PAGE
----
Tonic seizures Involve intense muscle contraction only.
Clonic seizure Involve rhythmic, often symmetric muscle contractions only.
Myoclonic seizure Myoclonus refers to the spasm of a muscle or a group of musclesThese seizures occur either in isolation or in connection with other seizure types.Clinically characterized by brief, repetitive, symmetric muscle contractions.
Atonic seizures Sudden loss of postural tone causes child to fall.May be difficult to differentiate from other seizure types


Seizures are either symptomatic or idiopathic.

Symptomatic seizures are caused by:

  • CNS Infection
  • Meningitis
  • Encephalitis
  • Abscess
  • CNS Trauma
  • Acute trauma
  • Previous trauma may lead to scar tissue formation
  • Cerebrovascular
  • Infarction
  • Hemorrhage
  • Arteriovenous malformation
  • Venous thrombosis
  • Hypoxic
  • Hypoxic ischemic encephalopathy
  • Metabolic
  • Hypoglycemia
  • Electrolyte disturbances
  • Inborn errors of metabolism
  • Neurologic effects of systemic disease
  • Toxic
  • Drugs
  • Drug withdrawal
  • Alcohol
  • Alcohol withdrawal
  • Lead poisoning
  • Tumour
  • Congenital CNS malformations
  • Cortical dysplasia
  • Lissencephaly
  • Neurocutaneous syndromes (e.g. tuberous sclerosis)
  • Fever – febrile seizures are discussed elsewhere

Idiopathic seizures

Idiopathic seizures occur in the absence of any underlying CNS pathology.  Patients with idiopathic seizures are thought to have an increased susceptibility for seizures yet have normal brain function.  Approximately 50% of seizure disorders in children can be placed in a seizure syndrome with unknown etiology.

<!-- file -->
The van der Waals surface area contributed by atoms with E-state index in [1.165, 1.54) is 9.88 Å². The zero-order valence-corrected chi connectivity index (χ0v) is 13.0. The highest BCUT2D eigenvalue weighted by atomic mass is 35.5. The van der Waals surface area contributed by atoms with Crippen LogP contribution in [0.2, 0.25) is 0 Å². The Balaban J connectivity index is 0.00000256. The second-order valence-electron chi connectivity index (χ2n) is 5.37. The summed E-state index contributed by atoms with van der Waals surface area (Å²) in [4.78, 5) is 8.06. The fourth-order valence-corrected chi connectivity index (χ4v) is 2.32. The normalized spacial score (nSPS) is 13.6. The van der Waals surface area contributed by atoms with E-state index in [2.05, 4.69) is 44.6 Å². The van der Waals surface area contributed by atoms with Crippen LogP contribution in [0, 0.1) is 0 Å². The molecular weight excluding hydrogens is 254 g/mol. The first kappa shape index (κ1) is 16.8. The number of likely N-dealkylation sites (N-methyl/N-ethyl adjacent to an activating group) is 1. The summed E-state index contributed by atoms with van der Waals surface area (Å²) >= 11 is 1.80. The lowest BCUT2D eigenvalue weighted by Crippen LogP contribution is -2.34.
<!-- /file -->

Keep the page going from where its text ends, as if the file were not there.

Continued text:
The details of all the seizure syndromes are beyond the scope of this paper. See Table I in appendix for a brief reference to five seizure syndromes found in children

Differential Diagnosis

Differential diagnosis for seizure includes:

  • Syncope
  • Breath holding spell
  • Aspiration
  • GERD
  • Panic attack
  • Daydreaming
  • Conversion or pseudoseizures
  • Benign sleep myoclonus
  • Benign paroxysmal vertigo
  • Complicated migraine
  • Motor tics
  • Complex behaviors
  • Decorticate posturing

Physical Examination

All children who present with a possible seizure should have a complete pediatric exam.

Pay particular attention to the following elements of the physical exam:

  • Vitals, including temperature
  • Height, weight and head circumference – plot on a growth chart to determine percentiles
  • Developmental stage of child in gross motor, fine motor, language and social domains.  A delay indicates a cerebral insult. The insult may be remote (e.g. cerebral palsy), chronic ongoing (e.g. brain tumour), or may be secondary to another disease.  Furthermore, developmental delay may occur in infantile spasms, an idiopathic epilepsy syndrome (See Table I).
  • Signs of trauma.  Direct trauma to the brain can be a cause or consequence of seizures.
  • Signs of increased intracranial pressure
  • Skin lesions – may suggest a neurocutaneous diseases underlying seizure activity. See the Table II in appendix for neurocutaneous disorders that can cause seizures in infancy.

Special tests: